USGS Columbia Environmental Research Center Project: Development of Methods to Determine the Reproductive Status of Pallid Sturgeon in the Missouri River

Statement of Problem:
Pallid sturgeon (Scaphirhynchus albus) and shovelnose sturgeon (Scaphirhynchus platorynchus), are endemic to the Missouri and Mississippi Rivers. The pallid sturgeon is very rare and considered endangered. The shovelnose sturgeon is threatened by commercial over-harvest and has been extirpated from portions of its range but is common enough to be used as a surrogate for the pallid sturgeon.  Investigators have determined that migratory behavior, population structure, and physiological condition of Russian sturgeon have been altered by flow regulation and hydrological changes in riverine systems (Dettlaff et al. 1993). Both the Missouri and Mississippi rivers have experienced these types of changes.  Consequently, habitat alteration and destruction are presumably major limiting factors for both pallid and shovelnose sturgeon.  Little is known about the life history and biology of these two sturgeon species.  The endangered status of the pallid and eminent threat of commercial over-harvest and need for reintroduction of the shovelnose sturgeon into parts of its range make it imperative that their biology be quickly understood. Recovery efforts require information on the reproductive physiology of pallid sturgeon and the influence of environmental variables on sexual maturation and spawning. Methods are needed to assess the reproductive status of pallid sturgeon so as to develop and evaluate management strategies to enhance spawning of pallid sturgeon in the Missouri river and in artificial propagation programs.  Successful hatchery production has given biologists some hope that extinction for the pallid sturgeon can be avoided and that the shovelnose and pallid sturgeons can be reintroduced in areas where they have been extirpated. To minimize impacts on natural populations, methods must be developed that permit study and monitoring of shovelnose and pallid sturgeons that are non-lethal and minimally stressful.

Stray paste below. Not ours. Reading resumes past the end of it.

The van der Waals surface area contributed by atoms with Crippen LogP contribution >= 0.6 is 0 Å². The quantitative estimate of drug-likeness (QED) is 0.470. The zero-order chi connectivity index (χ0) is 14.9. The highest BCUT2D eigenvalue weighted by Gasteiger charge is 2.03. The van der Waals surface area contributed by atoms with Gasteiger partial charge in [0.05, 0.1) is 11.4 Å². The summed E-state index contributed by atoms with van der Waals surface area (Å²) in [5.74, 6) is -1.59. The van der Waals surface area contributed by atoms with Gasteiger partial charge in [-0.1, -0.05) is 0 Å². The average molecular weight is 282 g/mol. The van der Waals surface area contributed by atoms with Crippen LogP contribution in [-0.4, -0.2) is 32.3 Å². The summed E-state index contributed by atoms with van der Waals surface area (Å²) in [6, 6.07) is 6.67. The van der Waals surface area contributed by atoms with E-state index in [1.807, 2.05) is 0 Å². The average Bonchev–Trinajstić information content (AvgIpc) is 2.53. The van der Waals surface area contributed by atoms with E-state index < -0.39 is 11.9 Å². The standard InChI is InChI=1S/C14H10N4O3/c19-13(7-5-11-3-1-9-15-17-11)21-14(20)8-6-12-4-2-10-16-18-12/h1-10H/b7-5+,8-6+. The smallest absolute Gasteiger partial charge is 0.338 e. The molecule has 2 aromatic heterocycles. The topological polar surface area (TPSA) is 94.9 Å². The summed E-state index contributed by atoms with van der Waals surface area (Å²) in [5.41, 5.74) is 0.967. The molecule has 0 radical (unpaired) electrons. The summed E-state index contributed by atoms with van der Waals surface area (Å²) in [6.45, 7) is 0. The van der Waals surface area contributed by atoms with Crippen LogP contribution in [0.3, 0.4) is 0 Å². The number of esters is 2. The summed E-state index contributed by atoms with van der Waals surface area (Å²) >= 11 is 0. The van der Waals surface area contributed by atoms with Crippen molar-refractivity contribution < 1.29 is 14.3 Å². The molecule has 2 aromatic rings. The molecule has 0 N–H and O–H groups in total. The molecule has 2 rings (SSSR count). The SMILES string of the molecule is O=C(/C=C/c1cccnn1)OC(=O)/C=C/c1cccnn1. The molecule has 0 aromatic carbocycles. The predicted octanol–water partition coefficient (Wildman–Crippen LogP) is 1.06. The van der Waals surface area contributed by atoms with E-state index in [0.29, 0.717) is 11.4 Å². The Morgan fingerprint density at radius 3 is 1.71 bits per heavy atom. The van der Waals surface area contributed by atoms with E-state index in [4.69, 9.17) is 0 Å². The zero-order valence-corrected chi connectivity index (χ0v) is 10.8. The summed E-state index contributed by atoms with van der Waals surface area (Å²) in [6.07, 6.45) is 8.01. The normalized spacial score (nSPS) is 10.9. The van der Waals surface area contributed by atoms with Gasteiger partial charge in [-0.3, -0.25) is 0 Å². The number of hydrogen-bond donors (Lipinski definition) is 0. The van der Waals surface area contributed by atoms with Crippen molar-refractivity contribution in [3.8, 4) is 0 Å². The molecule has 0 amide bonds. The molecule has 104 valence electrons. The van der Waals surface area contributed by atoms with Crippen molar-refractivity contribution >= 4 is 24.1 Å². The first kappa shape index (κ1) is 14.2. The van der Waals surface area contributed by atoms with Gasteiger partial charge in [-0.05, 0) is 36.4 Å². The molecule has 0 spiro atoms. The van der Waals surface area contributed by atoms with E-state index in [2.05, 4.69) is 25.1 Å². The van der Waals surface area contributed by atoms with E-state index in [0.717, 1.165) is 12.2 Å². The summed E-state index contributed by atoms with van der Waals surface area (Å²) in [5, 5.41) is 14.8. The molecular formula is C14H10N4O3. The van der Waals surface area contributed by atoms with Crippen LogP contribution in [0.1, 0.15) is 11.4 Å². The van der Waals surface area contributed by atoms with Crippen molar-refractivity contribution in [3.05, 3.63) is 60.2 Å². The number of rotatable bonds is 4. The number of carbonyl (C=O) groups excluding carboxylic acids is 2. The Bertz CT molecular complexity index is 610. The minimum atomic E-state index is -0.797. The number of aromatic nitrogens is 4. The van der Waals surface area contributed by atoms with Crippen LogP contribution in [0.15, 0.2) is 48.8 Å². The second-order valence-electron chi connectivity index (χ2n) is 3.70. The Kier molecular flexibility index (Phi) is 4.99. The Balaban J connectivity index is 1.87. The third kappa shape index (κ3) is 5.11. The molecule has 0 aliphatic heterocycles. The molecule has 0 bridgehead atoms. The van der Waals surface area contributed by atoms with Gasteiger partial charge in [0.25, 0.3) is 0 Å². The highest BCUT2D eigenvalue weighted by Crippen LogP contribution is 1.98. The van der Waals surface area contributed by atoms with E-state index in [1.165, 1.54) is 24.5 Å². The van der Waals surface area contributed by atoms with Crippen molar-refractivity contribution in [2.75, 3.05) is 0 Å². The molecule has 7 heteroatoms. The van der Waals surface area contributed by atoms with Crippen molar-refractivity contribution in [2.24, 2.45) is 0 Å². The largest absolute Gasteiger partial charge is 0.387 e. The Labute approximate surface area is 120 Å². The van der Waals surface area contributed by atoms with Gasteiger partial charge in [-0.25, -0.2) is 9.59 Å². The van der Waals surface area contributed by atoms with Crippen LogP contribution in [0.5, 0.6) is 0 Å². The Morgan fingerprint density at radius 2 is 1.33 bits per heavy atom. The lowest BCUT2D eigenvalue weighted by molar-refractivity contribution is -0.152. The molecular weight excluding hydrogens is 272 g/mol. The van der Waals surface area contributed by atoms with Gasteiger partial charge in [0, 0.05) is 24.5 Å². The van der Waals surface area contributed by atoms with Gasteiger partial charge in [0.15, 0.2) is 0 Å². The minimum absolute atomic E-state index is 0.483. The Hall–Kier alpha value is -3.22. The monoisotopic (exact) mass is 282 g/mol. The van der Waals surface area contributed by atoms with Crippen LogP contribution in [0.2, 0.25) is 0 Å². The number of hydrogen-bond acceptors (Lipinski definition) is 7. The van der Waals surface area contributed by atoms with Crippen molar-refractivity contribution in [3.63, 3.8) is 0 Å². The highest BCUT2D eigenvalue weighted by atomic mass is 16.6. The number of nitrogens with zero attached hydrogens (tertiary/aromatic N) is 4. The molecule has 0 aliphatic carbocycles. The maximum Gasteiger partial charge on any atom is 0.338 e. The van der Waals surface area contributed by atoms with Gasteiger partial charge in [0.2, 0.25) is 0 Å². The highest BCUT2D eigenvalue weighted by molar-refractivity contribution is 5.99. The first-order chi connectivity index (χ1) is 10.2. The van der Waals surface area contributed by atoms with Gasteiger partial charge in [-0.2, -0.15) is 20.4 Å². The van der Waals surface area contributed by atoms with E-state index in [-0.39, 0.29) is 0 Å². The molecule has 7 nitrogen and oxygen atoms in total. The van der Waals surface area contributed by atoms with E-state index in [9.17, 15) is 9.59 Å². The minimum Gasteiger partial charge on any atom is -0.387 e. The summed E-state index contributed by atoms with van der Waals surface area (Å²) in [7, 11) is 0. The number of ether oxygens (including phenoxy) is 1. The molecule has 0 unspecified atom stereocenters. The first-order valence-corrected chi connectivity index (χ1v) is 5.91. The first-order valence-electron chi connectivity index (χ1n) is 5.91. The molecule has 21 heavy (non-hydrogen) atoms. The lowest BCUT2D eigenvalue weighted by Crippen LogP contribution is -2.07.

1. Develop methods to use endoscopy and ultrasonic imagery to visually observe the gonads of adult and immature shovelnose and pallid sturgeon.
2. Develop steroid profiles for several sex-steroids important in gametogenesis and gonadal maturation. By developing temporal steroid profiles in tandem with the imagery measurements we intend to validate the results from the images.
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